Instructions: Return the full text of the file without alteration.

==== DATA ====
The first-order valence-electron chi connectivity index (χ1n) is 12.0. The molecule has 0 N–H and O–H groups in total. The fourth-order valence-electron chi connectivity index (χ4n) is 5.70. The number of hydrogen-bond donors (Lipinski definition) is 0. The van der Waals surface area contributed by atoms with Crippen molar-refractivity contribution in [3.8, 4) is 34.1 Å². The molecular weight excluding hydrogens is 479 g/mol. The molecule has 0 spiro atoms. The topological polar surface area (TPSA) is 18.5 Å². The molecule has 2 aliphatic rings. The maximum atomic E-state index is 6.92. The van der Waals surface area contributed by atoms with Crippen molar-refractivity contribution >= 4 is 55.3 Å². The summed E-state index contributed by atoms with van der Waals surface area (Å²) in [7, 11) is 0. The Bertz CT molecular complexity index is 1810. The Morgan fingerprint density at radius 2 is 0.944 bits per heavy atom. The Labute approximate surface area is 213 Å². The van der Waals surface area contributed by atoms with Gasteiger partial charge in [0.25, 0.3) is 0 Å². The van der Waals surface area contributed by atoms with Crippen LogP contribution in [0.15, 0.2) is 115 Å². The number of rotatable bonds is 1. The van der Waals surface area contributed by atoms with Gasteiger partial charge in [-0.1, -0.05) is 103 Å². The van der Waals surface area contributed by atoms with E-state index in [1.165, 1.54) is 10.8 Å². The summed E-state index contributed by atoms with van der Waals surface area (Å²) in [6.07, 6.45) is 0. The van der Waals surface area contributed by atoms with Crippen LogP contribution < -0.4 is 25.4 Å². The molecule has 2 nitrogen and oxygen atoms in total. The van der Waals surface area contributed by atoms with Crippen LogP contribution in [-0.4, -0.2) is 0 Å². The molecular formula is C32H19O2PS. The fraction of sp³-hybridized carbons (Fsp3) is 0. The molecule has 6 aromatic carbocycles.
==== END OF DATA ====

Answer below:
The first-order valence-electron chi connectivity index (χ1n) is 12.0. The molecule has 0 N–H and O–H groups in total. The fourth-order valence-electron chi connectivity index (χ4n) is 5.70. The number of hydrogen-bond donors (Lipinski definition) is 0. The van der Waals surface area contributed by atoms with Crippen molar-refractivity contribution in [3.8, 4) is 34.1 Å². The molecular weight excluding hydrogens is 479 g/mol. The molecule has 0 spiro atoms. The topological polar surface area (TPSA) is 18.5 Å². The molecule has 2 aliphatic rings. The maximum atomic E-state index is 6.92. The van der Waals surface area contributed by atoms with Crippen molar-refractivity contribution >= 4 is 55.3 Å². The summed E-state index contributed by atoms with van der Waals surface area (Å²) in [7, 11) is 0. The Bertz CT molecular complexity index is 1810. The Morgan fingerprint density at radius 2 is 0.944 bits per heavy atom. The Labute approximate surface area is 213 Å². The van der Waals surface area contributed by atoms with Gasteiger partial charge in [0.25, 0.3) is 0 Å². The van der Waals surface area contributed by atoms with Crippen LogP contribution in [0.15, 0.2) is 115 Å². The number of rotatable bonds is 1. The van der Waals surface area contributed by atoms with Gasteiger partial charge in [-0.1, -0.05) is 103 Å². The van der Waals surface area contributed by atoms with E-state index in [1.165, 1.54) is 10.8 Å². The summed E-state index contributed by atoms with van der Waals surface area (Å²) in [6.07, 6.45) is 0. The van der Waals surface area contributed by atoms with Crippen LogP contribution < -0.4 is 25.4 Å². The molecule has 2 nitrogen and oxygen atoms in total. The van der Waals surface area contributed by atoms with Crippen LogP contribution in [-0.4, -0.2) is 0 Å². The molecular formula is C32H19O2PS. The fraction of sp³-hybridized carbons (Fsp3) is 0. The molecule has 6 aromatic carbocycles.